Officials at the Centers for Disease Control and Prevention, the federal agency that would be chiefly responsible for rushing medications to the site of an attack, told White House aides at a meeting Nov. 21 that they would not do so unless a BioWatch warning was confirmed by follow-up sampling and analysis, several attendees said in interviews.
Federal officials also have shelved long-standing plans to expand the system to the nation's airports for fear that false alarms could trigger evacuations of terminals, grounding of flights and needless panic.
BioWatch was developed by U.S. national laboratories and government contractors and is overseen by the Department of Homeland Security. Department officials insist that the system’s many alerts were not false alarms. Each time, BioWatch accurately detected some organism in the environment, even if it was not the result of an attack and posed no threat to the public, officials said.
At the same time, department officials have assured Congress that newer technology will make BioWatch more reliable and cheaper to operate.
The current samplers are vacuum-powered collection devices, about the size of an office printer, that pull air through filters that trap any airborne materials. In more than 30 cities each day, technicians collect the filters and deliver them to state or local health labs for genetic analysis. Lab personnel look for DNA matches with at least half a dozen targeted pathogens.
The new, larger units would be automated labs in a box. Samples could be analyzed far more quickly and with no need for manual collection.
Buying and operating the new technology, known as Generation 3, would cost about $3.1 billion over the next five years, on top of the roughly $1 billion that BioWatch already has cost taxpayers. The Obama administration is weighing whether to award a multiyear contract.
Generation 3 "is imperative to saving thousands of lives," Dr. Alexander Garza, Homeland Security's chief medical officer, told a House subcommittee on March 29.
But field and lab tests of automated units have raised doubts about their effectiveness. A prototype installed in the New York subway system in 2007 and 2008 produced multiple false readings, according to interviews with scientists. Field tests last year in Chicago found that a second prototype could not operate independently for more than a week at a time.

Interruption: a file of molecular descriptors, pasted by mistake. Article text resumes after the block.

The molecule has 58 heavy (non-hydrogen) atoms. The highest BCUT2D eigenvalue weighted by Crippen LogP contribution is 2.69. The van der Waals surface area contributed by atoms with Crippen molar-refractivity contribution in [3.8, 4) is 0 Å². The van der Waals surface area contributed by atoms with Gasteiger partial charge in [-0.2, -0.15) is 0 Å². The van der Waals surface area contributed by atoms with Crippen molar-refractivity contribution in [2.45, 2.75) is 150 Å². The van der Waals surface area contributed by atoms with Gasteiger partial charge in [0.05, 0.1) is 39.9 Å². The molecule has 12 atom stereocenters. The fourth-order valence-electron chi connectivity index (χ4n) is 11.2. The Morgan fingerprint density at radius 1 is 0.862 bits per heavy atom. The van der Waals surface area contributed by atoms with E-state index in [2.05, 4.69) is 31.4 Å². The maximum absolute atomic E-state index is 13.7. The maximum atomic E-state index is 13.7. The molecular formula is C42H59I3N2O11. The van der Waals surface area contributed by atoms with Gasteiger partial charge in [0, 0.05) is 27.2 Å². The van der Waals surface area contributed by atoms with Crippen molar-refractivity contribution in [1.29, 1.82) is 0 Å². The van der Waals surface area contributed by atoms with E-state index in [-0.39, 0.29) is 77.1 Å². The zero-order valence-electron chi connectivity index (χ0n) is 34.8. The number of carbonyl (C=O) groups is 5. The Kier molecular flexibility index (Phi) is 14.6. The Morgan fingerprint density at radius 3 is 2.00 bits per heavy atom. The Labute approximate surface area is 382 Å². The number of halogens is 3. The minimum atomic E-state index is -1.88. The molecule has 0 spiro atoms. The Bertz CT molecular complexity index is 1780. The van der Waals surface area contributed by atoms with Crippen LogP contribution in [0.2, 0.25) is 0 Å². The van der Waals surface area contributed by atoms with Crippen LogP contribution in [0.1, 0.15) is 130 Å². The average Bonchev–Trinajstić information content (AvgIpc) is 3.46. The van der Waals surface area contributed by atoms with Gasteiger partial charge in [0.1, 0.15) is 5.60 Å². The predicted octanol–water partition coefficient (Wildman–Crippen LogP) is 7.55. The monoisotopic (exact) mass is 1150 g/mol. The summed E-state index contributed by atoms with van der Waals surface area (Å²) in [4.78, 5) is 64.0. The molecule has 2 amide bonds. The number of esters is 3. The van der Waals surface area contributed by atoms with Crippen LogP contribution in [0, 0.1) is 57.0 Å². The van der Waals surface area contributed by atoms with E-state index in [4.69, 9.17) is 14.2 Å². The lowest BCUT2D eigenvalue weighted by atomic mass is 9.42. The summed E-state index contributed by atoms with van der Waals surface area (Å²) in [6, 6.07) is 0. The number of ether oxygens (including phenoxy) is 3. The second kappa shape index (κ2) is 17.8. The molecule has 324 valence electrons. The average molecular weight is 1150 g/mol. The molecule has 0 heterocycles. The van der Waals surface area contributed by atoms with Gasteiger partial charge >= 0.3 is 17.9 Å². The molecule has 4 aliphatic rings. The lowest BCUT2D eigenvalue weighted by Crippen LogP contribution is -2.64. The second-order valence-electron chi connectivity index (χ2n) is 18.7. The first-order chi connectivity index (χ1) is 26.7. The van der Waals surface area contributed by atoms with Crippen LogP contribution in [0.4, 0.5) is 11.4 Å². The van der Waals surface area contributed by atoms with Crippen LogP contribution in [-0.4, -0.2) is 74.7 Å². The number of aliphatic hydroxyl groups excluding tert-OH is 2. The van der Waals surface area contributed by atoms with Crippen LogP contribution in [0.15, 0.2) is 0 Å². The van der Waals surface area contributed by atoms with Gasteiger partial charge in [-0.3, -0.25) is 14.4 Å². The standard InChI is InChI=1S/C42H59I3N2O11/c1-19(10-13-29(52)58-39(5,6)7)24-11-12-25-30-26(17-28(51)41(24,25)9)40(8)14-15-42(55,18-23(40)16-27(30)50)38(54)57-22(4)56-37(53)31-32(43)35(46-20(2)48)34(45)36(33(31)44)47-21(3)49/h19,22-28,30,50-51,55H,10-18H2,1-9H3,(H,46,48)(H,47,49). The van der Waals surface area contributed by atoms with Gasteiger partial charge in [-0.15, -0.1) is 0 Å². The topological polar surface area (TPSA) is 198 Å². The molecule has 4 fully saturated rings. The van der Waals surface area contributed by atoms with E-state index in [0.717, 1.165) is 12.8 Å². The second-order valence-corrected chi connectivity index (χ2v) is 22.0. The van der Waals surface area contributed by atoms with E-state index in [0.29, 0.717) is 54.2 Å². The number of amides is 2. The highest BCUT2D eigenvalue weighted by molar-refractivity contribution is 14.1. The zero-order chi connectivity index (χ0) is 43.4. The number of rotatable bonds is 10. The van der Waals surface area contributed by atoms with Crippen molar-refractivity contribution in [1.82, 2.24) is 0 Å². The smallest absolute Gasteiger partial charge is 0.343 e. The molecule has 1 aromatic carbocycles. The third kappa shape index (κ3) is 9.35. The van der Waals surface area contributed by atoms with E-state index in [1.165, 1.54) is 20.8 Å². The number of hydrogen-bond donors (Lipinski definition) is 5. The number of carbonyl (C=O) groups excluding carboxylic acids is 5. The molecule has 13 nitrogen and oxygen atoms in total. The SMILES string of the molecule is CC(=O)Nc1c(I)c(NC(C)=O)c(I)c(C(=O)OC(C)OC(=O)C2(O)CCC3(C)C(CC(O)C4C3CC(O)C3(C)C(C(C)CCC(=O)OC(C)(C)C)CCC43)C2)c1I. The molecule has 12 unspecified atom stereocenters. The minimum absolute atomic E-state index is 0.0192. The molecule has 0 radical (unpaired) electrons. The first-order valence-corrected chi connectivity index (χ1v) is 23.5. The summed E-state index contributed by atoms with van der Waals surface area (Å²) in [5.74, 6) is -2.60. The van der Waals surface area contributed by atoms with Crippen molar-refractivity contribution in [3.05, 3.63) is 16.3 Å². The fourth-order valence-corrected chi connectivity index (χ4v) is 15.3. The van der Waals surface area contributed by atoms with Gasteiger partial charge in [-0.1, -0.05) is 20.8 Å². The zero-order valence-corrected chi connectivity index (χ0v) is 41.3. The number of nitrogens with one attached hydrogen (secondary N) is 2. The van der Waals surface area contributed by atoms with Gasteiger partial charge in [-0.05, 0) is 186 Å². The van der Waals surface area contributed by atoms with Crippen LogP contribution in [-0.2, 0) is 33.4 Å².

Most worrisome, testing at the Pacific Northwest National Laboratory in Washington state and at the Army's Dugway Proving Ground in Utah found that Generation 3 units could detect a biological agent only if exposed to extremely high concentrations: hundreds of thousands of organisms per cubic meter of air over a six-hour period.
Most of the pathogens targeted by BioWatch, scientists said, can cause sickness or death at much lower levels.
A confidential Homeland Security analysis prepared in January said these "failures were so significant" that the department had proposed that Northrop Grumman Corp., the leading competitor for the Generation 3 contract, make "major engineering modifications."
A spokesman for the department, Peter Boogaard, defended the performance of BioWatch. Responding to written questions, he said the department "takes all precautions necessary to minimize the occurrence of both false positive and false negative results."
"Rigorous testing and evaluation" will guide the department's decisions about whether to buy the Generation 3 technology, he said.
Representatives of Northrop Grumman said in interviews that some test results had prompted efforts to improve the automated units' sensitivity and overall performance.
"We had an issue that affected the consistency of the performance of the system," said Dave Tilles, the company's project director. "We resolved it. We fixed it.... We feel like we're ready for the next phase of the program."
In congressional testimony, officials responsible for BioWatch in both the Bush and Obama administrations have made only fleeting references to the system's documented failures.
"BioWatch, as you know, has been an enormous success story," Jay M. Cohen, a Homeland Security undersecretary, told a House subcommittee in 2007.